Protests erupted in Brazil this weekend following an incident involving security guards that left a black man dead in one of the country’s most expensive supermarkets. Conspicuous among the protests was messaging resembling that of the far-left Black Lives Matter (BLM) movement.
Footage of the death of Joao Alberto Silveira Freitas at the upscale supermarket chain Carrefour went viral on social media, sparking widespread demonstrations across the country with protesters chanting “Black Lives Matter” as well as slogans such as “murderous Carrefour.”
Amid widespread anger at the supermarket chain and a plunge in its share price, Carrefour CEO Alexandre Bompard expressed his condolences to the family before ordering “a complete review of training for employees and outsourced personnel in matters of safety, respect for diversity” and “rejection of intolerance.”
The protests followed months of violent riots against conservative President Jair Bolsonaro, himself the victim of an attempted assassination by a socialist during the 2018 presidential election that he won. “Anti-fascist” demonstrations that broke out in June to demand Bolsonaro’s resignation saw the burning of Brazilian flags and clashes between protesters, police, and supporters of the president.
That same month, hundreds of people marched in the streets following the death of five-year-old Miguel da Silva. Da Silva tragically died after falling from the ninth story of the highrise in the city of Recife after his mother, a maid, had entrusted him in the care of her white employer. Many protesters implied racism behind the employer’s negligence.
In July, large scale demonstrations broke out in response to the deaths of two black Brazilians: a bar owner in Sao Paulo who died after police officers stepped on her neck and a 14-year-old killed in a favela in Rio de Janeiro following a botched police operation.
Bolsonaro has faced accusations of racism from the far-left for years and, in response to the recent wave of protests, as condemned those who want “those who want to sow conflict and discord” by trying to “import” tensions into the country “that are not part of its history.”
Brazil has a much larger biracial population than the United States, the product of mixed parenting being more common for much of Brazil’s history than in America. Out of nearly 210 million people, around half of citizens identify as white, while around 47 percent are mulatto (mixed race). Black people represent around 7.6 percent of the population.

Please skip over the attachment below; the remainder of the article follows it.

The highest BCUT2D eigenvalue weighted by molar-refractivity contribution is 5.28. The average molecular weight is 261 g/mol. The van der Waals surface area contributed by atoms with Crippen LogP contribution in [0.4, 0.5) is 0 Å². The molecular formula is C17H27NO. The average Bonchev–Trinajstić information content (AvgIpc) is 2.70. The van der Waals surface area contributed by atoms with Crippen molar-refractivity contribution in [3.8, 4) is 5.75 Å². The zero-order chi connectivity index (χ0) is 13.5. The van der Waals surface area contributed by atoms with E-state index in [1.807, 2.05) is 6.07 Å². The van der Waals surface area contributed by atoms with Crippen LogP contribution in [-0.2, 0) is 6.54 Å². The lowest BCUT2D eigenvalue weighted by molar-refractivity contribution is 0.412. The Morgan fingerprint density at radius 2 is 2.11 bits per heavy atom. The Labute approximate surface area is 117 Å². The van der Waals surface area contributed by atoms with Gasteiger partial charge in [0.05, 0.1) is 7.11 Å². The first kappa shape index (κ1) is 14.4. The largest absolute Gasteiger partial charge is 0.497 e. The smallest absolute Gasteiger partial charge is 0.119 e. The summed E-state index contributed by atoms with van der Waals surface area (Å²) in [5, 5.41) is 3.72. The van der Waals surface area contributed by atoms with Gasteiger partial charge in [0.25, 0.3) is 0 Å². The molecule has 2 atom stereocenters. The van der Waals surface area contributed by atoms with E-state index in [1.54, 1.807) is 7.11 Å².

Bolsonaro has used Brazil’s status as a “miscegenated” nations to combat accusations of systematic racism in the country.
In his address to the G20 summit this weekend, Bolsonaro condemned groups that foster “conflict, resentment, hatred and division.” Bolsonaro explained:
Brazil has a diverse culture, unique among nations. We are a miscegenated people. Whites, blacks and Indians built the body and spirit of a rich and wonderful people. In a single Brazilian family, we can contemplate a greater diversity than whole countries.
It was the essence of these people that won the sympathy of the world. However, there are those who want to destroy it, and put in its place conflict, resentment, hatred and division between races, always masked as “fighting for equality” or “social justice.” Everything in search of power. We are not perfect. We do have our problems. There are various interests creating tension among us. A united people is a sovereign people.
The BLM organization was founded in 2013 as a response to the acquittal of George Zimmerman in his trial for the killing of teenager Trayvon Martin. It explicitly promotes Marxist ideology and its stated aims include the abolishment of the nuclear family and the complete overthrow of the capitalist system. Some of its proposals, once prominent on its website, have been removed following criticism.
BLM has ties to Latin America. One of the group’s founders, Opal Tometi, has publicly supported Venezuela’s white dictator Nicolás Maduro, working as an “observer” in Venezuela’s fraudulent 2015 election and taking a photograph with him that appeared in VTV, the country’s state-owned propaganda broadcaster.
Doing my duty as a global citizen and serving as an election observer for the national Venezuelan elections. pic.twitter.com/VbryU74jUM
— Opal Tometi 🇳🇺🇸 (@opalayo) December 3, 2015
Progressives may soon organize larger race-based protests throughout Brazil in anticipation of the nation’s 2022 presidential election. Halfway through Bolsonaro’s term, the issue has become one of the most contentious in national politics.